On appeal from Superior Court, Chancery Division, Gloucester County.
Halpern, Ard and Antell. The opinion of the court was delivered by Antell, J.A.D. Halpern, P.J.A.D. (concurring). Ard, J.A.D. (dissenting).
Defendant (former wife) was awarded a divorce for sexual cruelty by judgment dated September 11, 1969 after a six-year marriage from which two children were born, Franceen, (fictitious name) on June 8, 1964 and Joy (fictitious name) on July 15, 1968. She received custody of the daughters, and until the determination before us for review they have always resided with their mother, a period of about seven years after the divorce.
On May 20, 1975 the Chancery Division ordered defendant to show cause why custody of the children should not be transferred to plaintiff on the ground that defendant "is an unfit mother." The order was signed on plaintiff's application, his first since the judgment of divorce. After a number of hearings, the last of which was on January 22, 1976, the trial judge, by letter opinion dated August 30, 1976, awarded custody to the father, directing that the "provision for custody shall take effect immediately and shall be explained at length in my opinion to follow as soon as possible." The
judge's oral opinion was delivered September 23, 1977 and his order, transferring custody and granting defendant rights of visitation, was filed on October 3, 1977. We have not been told of any valid reason for the lengthy delays in the foregoing sequence of procedural events. Our concern is that this unexplained delay on the trial judge's part should not be the basis for denying defendant relief if she is otherwise entitled thereto. Defendant appeals on the ground that the trial judge erred in modifying the judgment and divesting her of custody.
Central to this appeal is the fact that defendant is an admitted practicing homosexual. She argues that the action below was taken because of this fact alone and is therefore not legally sustainable. Plaintiff expressly disavows any claim that defendant is an unfit mother by reason of her homosexuality. He concedes that her right to custody of the children cannot be denied, limited or restricted on the basis of her sexual orientation alone -- a proposition with which we are in accord. In re J.S. & C. , 129 N.J. Super. 486, 489 (Ch. Div. 1974), aff'd 142 N.J. Super. 499 (App. Div. 1976).*fn1 Furthermore, compatibly with the uncontradicted
expert testimony, plaintiff disclaims being concerned with "any threat that the childrens' sexual development will be in any way altered by the fact that defendant is a homosexual." Rather, he relies for affirmance exclusively upon a claim of changed circumstances since the date of the original custody award such that the best interests of the children dictate modification of that determination.
At the outset it is noted that the trial judge made no finding, nor in any way concerned himself with the issue, of changed circumstances.
The evidence discloses that from the beginning this marriage was afflicted by sexual discord. Although the record is burdened with detailed testimony in which each party blames the other for their disastrous relationship, much is irrelevant except to demonstrate that at least from the time of their separation in 1967 plaintiff has been aware of defendant's homosexual propensities. As he knew when they separated, defendant was involved in an affair with another woman (Barbara), one which continued through and beyond the date of the divorce.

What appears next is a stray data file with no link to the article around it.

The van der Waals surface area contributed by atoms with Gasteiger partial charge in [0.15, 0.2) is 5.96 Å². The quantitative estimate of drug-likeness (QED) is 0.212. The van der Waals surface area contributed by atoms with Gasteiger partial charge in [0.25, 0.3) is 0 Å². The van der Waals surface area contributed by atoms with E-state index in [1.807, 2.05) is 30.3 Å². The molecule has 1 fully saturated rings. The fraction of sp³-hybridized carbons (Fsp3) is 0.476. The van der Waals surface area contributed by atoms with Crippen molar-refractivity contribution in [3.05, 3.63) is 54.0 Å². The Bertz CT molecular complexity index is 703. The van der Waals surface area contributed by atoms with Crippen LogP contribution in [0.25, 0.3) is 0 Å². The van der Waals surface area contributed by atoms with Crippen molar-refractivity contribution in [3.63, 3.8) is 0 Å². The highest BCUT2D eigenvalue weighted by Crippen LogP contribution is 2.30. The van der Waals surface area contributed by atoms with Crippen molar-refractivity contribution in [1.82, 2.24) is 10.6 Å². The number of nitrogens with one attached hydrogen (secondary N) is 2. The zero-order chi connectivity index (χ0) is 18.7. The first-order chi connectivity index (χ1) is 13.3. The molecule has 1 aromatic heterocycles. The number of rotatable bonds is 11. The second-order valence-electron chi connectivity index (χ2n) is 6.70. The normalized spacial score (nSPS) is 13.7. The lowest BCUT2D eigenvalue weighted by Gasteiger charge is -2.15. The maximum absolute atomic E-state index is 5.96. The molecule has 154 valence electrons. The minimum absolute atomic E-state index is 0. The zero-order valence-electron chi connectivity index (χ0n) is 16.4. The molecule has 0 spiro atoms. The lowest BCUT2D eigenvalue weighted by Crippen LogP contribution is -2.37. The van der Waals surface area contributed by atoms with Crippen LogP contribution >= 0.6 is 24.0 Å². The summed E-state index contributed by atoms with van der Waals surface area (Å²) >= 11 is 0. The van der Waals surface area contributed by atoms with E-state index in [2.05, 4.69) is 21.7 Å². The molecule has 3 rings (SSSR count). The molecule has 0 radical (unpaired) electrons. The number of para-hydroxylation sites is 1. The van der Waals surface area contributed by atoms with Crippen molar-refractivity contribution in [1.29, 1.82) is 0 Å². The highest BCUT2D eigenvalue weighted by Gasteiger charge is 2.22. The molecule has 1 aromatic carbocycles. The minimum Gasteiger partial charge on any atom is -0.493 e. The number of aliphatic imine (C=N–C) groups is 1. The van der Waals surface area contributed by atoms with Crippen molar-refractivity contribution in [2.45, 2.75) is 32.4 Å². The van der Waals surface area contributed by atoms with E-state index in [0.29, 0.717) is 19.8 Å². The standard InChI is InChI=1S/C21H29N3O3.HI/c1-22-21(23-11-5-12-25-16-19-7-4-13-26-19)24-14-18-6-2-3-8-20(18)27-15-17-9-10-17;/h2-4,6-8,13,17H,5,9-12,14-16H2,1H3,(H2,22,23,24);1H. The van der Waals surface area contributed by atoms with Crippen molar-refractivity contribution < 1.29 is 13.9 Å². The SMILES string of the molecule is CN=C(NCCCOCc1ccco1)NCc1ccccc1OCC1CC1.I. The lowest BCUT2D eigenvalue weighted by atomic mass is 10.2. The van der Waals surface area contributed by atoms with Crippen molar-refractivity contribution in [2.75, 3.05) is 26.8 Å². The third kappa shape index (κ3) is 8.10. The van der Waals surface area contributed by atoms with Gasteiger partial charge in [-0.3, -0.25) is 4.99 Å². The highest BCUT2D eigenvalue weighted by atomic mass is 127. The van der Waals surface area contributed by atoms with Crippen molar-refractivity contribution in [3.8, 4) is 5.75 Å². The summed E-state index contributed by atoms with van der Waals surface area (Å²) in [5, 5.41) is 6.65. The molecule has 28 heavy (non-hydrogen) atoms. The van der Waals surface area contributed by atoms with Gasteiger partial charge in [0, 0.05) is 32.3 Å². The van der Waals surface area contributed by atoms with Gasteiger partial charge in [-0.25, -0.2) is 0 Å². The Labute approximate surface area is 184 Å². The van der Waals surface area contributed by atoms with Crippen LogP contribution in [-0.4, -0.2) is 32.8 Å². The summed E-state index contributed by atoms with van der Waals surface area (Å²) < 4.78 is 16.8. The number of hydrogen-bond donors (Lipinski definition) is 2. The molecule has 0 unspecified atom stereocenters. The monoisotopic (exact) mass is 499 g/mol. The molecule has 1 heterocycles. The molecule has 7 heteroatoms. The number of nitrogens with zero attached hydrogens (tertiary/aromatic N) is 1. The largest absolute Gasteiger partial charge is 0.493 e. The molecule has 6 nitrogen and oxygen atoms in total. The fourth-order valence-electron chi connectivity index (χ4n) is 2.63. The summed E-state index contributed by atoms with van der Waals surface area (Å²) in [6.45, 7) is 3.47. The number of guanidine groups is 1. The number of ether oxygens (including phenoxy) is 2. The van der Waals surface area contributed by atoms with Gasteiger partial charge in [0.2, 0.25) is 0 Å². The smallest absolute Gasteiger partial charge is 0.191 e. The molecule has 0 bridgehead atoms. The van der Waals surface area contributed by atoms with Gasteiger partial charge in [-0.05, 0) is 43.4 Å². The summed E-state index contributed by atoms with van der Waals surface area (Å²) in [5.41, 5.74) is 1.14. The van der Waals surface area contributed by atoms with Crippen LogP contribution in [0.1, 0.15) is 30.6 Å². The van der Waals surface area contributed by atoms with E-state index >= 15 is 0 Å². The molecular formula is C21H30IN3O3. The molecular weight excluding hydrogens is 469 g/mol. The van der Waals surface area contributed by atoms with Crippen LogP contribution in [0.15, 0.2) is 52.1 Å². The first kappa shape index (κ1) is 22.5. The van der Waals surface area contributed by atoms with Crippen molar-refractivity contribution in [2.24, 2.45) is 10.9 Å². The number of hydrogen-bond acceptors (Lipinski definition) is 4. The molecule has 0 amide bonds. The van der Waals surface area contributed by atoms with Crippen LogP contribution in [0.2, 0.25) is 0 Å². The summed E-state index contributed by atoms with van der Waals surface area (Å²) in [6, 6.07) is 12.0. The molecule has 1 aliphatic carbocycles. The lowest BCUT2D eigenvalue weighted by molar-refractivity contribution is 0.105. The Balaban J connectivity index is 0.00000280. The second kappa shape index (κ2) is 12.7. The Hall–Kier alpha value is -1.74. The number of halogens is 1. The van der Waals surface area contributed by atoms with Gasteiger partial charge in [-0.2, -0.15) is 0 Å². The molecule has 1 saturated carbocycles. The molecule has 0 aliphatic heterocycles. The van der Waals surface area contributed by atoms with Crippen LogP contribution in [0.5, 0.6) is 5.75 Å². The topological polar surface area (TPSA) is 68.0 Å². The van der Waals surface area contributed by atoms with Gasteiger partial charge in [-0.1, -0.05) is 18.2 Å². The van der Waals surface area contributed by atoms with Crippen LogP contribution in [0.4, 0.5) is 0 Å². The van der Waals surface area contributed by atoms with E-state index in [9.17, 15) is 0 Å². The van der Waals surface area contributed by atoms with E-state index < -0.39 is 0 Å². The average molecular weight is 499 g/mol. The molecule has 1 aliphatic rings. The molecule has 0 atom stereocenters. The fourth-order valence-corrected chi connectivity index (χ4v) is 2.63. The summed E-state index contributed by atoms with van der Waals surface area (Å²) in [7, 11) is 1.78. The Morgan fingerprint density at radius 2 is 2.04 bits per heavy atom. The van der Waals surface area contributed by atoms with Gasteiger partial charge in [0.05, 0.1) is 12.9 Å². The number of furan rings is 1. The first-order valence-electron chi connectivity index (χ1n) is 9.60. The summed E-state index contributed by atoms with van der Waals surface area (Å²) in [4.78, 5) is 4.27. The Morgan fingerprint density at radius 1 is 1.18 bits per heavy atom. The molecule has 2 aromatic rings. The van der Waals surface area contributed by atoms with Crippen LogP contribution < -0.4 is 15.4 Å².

After the divorce defendant moved into a small apartment and plaintiff exercised weekly visitation rights with respect to the older daughter, Franceen, but refused to acknowledge Joy as his child. He persisted in this refusal, failing even to visit her when she was hospitalized, until adjudicated the father and ordered to pay for her support. It was as a result of defendant's persuasion that he eventually included Joy in his visits.
On October 14, 1970 defendant voluntarily admitted herself to Ancora State Hospital to be treated for a depressive neurosis. Plaintiff made no attempt to obtain custody at
that time, and the daughters were cared for by defendant's parents. After defendant left the hospital on December 17, 1970 she and the girls lived with her parents until the summer of 1974. During this time defendant worked full-time and attended counseling sessions.
In the fall of 1974 Joy developed emotional problems that impaired her learning abilities*fn2 and defendant reduced her work to a part-time basis. She observed Joy's work in school, met frequently with her teachers, met with the school psychologist and helped with remediating Joy's motor coordination skills. The child was also enrolled in a county guidance center where mother and daughter attended sessions together, and Joy was thereafter returned to regular classes.
The evidence shows that defendant has been equally concerned with the needs of Franceen.
In late 1974, upon the advice of school officials, defendant and the girls left the household where they had been residing. For three months thereafter they resided with "Joyce," defendant's lesbian companion. This arrangement was unworkable, however, since Joyce lived in a school district different from where defendant's daughters were enrolled. Therefore, in the interests of her children defendant returned to her parents' home. During the foregoing period defendant and Joyce slept apart and the children had their own room.
No specific findings were made in connection therewith, but the record is uncontradicted that defendant is an attentive mother who fed and dressed her children well, provided them with medical and dental care, and arranged for surgery, allergy tests and orthodonture. She has done all that can be expected of a dutiful mother.
Although he determined to alter the custody arrangement, the trial judge found that defendant was "a very warm, loving mother," that she "cares for her children and generally
within her means, at least at a level deemed minimally adequate, has provided for them." Recognizing, however, that plaintiff was "equally concerned" with the children, the judge decided to "examine into the question of homosexuality as a disqualifying effect on a parent."